By Deb Peterson
In a previous life, I wrote training programs for corporations. I started every new lesson in every program with a short warm up exercise that lasted just five or 10 minutes. Why?
No matter where you're teaching adults—at school, in the workplace, at the community center—they come to the classroom with minds full of the myriad things we all balance every day. Any pause in learning allows those daily responsibilities to creep in.
When you start each new lesson with a short warm up that relates to the topic, you're allowing your adult students to switch gears, once again, and focus on the topic at hand. You're engaging them.
We've got 10 ice breakers for you that make great warm ups: 10 Warm Ups for Lesson Plans
We've all seen students who look bored out of their minds, whose eyes have glazed over. Their heads are propped up on their hands or buried in their phones. Do they think you don't notice?Take action! You need an energizer to wake people up. Party games are good for this purpose. You'll get groans, but in the end, your students will be laughing, and then they'll be ready to get back to work.
The idea behind these games is to take a quick break that's very easy. We're going for light fun and laughs here. Laughter pumps oxygen through your body and wakes you up. Encourage your students to be silly if they want to.
Here are 10 games to try: 10 Party Games as Energizers
When something is kinetic, its energy comes from movement. Some of the energizers in No. 2 are kinetic, but not all. In this collection, you'll find games that get your students moving in a way that creates kinetic energy. Kinetic energy is good because it not only wakes up your students' bodies, it wakes up their minds.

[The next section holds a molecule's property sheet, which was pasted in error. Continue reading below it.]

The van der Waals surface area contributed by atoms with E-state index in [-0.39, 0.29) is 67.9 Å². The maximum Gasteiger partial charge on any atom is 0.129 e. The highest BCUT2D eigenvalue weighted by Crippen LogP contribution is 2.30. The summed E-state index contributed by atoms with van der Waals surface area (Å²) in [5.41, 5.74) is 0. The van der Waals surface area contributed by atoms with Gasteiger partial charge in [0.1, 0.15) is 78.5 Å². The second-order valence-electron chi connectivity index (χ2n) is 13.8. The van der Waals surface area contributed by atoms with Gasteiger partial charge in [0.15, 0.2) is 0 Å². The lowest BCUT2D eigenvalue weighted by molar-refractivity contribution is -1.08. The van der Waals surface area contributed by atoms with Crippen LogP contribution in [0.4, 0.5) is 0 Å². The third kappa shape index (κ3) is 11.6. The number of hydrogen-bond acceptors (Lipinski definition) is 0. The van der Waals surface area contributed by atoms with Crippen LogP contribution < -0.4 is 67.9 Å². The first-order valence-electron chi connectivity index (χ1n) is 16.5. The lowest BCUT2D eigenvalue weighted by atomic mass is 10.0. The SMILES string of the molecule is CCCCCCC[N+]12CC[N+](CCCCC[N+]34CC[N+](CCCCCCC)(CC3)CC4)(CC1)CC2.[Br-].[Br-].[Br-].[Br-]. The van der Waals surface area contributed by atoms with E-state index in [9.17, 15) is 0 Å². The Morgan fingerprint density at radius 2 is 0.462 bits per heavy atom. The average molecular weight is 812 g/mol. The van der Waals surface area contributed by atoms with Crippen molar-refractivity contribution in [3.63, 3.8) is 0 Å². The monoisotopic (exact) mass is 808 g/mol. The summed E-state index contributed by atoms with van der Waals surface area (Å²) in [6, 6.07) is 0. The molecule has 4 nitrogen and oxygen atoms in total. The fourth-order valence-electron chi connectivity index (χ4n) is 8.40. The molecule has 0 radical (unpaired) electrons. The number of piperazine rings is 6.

Whether you need something quiet, like scarf juggling, or have the freedom to bang on the desks, you'll find something here to get the juices flowing: Top 10 Kinetic Ice Breakers
What could make test prep more fun than playing a game to review the material?
Show your students how fun you are by choosing one of our 5 Games for Test Review. They won't all fit your situation, but one of them is sure to. At the very least, they'll inspire you to come up with a test review game of your own.
Research shows that students who vary the way they study and the places they study remember more, partly because of association. That's our aim here. Have fun before test time, and see if grades go up.
When you're teaching adults, you've got people in your classroom with loads of personal experience. Since they're in the classroom because they want to be, you can pretty much expect that they're open to meaningful conversation.
Meaningful conversation is one of the ways in which adults learn--through the sharing of ideas.